A few days ago a gang of middle school-aged students on a Greece, NY public school bus emotionally tortured and verbally abused the 68 year old female bus monitor, Karen Klein. The kids harassed her and uttered unconscionably cruel comments to her and about her, for no other reason than to have a laugh. The scene was video'd on a cell phone and uploaded. The Washington Post reported that the kids' actions were a "feeding frenzy of cruelty."
What happened next is something the kids didn't expect: viral backlash. The video gained millions of views in just a few days and the reaction was bad- against the kids. Horror, shock, outrage at this level senseless cruelty and from some so young, really blew up what Forbes called an "empathy bubble." Donations poured in for the woman. The donors who set up a donation page initially hoped to garner $5,000 so she could be sent on a nice vacation. To date, and the figure rises by the minute, the total is approaching one hundred times the initial goal, it's at half a million dollars.
And that seemed to be the benchmark of where Forbes and the Post and other news outlets called it enough and seemed to want the brakes to be applied to this runaway donation craze. Their attitude is, 'it's great that good things are coming Karen's way, but not TOO good. Let's not go crazy here.'
Forbes said that this kind of reaction "is beginning to exhibit the “irrational exuberance” that drives bubbles in markets (tulip bulbs, tech stocks, etc.)." Washington Post reported, "With an original goal of raising $5,000 to send the victim on a “recovery vacation,” indiegogo.com has already raised hundreds of thousands of dollars for Klein. That’s way beyond any typical vacation and way beyond any proportional response to the hurt Klein suffered. It’s not that her suffering should be minimized, but even if no more money is raised, that would be about tens of thousands of dollars per minute of verbal abuse by a bunch of children. Without, I hope sounding glib, where can I sign up for that deal? What’s going on here?"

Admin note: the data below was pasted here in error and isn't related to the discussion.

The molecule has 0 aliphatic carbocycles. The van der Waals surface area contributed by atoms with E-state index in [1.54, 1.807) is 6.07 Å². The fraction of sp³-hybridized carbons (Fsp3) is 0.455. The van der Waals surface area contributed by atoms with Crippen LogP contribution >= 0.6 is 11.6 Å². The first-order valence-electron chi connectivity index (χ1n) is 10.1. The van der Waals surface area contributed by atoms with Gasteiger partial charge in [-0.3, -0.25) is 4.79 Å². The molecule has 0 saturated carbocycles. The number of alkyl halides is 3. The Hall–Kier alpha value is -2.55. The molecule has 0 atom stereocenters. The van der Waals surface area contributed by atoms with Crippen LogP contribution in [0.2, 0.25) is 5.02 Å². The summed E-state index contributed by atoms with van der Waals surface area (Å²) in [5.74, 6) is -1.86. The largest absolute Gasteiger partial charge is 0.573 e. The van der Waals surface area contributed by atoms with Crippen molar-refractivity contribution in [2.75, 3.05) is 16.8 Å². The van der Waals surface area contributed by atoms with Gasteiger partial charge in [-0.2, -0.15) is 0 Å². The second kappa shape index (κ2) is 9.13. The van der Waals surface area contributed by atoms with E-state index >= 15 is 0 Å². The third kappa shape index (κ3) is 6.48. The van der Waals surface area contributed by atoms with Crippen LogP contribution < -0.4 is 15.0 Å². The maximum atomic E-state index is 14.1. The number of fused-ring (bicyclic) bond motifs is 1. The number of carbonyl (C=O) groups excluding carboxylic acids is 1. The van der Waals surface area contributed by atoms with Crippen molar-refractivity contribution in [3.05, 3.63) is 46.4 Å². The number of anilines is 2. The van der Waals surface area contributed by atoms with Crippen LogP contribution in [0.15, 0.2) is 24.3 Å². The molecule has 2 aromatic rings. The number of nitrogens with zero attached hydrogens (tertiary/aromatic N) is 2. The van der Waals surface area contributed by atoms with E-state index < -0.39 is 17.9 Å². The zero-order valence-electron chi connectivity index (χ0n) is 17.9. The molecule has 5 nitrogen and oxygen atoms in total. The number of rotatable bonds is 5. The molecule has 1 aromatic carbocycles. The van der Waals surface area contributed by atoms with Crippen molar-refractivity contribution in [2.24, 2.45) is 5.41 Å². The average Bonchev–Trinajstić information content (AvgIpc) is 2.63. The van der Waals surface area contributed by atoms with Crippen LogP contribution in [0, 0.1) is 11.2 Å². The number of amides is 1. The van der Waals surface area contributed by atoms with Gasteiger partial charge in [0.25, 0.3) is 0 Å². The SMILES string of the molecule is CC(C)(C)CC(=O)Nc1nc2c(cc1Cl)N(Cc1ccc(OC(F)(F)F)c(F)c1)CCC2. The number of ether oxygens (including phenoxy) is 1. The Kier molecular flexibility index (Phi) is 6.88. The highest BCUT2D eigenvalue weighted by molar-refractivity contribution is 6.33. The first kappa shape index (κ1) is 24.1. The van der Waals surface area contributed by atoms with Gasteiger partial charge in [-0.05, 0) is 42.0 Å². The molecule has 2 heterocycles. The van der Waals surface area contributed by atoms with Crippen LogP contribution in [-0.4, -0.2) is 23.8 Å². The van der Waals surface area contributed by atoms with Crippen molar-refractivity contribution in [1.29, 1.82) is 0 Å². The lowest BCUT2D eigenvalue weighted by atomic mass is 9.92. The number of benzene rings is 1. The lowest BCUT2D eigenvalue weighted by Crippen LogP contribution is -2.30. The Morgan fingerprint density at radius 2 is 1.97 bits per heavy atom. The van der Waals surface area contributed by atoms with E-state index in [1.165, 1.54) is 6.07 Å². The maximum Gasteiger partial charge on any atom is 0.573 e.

I'll answer that is a second. Or rather, Neverseconds...it is a similar story of unwarranted cruelty and international citizen support for the oppressed.
It's the same old story- person goes about their business. Said activity interferes or threatens bureaucratic tyrants. Said tyrants temperamentally close person down. Storm of citizen protest pushes back the tyrants and they retreat to oppress another day. You can read more of Martha's story, at my other blog.
So also thanks to the internet, Martha's quest to raise 7,000 pounds for a kitchen at a Third World School and money to feed them school lunches has exceeded her goal...by almost ten times. Why the "irrational exuberance" toward the blogging project of a 9-year-old kid? What's going on here?
Both stories had bullying at their heart. Who hasn't been harassed at some point, especially in Middle School? Listening to the vile comments reminded me of the tough-as-nails stance you had to take very day just entering the Junior High School building. And who hasn't been the recipient of heavy-handed bureaucratic tyrants squashing a dream?
I believe the exuberance showered on the kid blogger and the bus monitor happened because with all that is dark in the world all that is horrific, we want to demonstrate in some way that we are still human...humane. That we have compassion and care for fellow humans in this world, especially ones we identify with because of their experience of having been bullied. As the world grows more dark and more of the population is bullied more and more, the pendulum will swing crazily the other way.
Watch this 2-min clip from the movie Network. It is all the more amazing is that he said it 36 years ago--it could just as well be said today...
"I'm a human being dammit! My life has value!!"
Does it? Does it?
Jesus has been slowly lifting His hand of blessing upon the world, and revealing to us that indeed, we are sinful creatures. Apart from Him, we can do nothing, (John 15:5) and all our works are as filthy rags (Isaiah 64:6). We desperately want to cling to the notion that our basic humanity is good, our works are enough, and that at the bottom of it all, we can unite to make a better world. That we can define that "good," agree on what it is, and stand on it, together. We reach out in sympathy and compassion to the recipients of cruelty, as if to prove to our own selves that we are not base animals but are caring beings.
The impetus for the wildly exuberant responses to these incidents promoted on social media is that they've touched that nerve. As the world becomes more animalistic, the more we want to prove to one and all, as John Merrick, 'The Elephant Man' did, "I am not an animal! I am a human being!"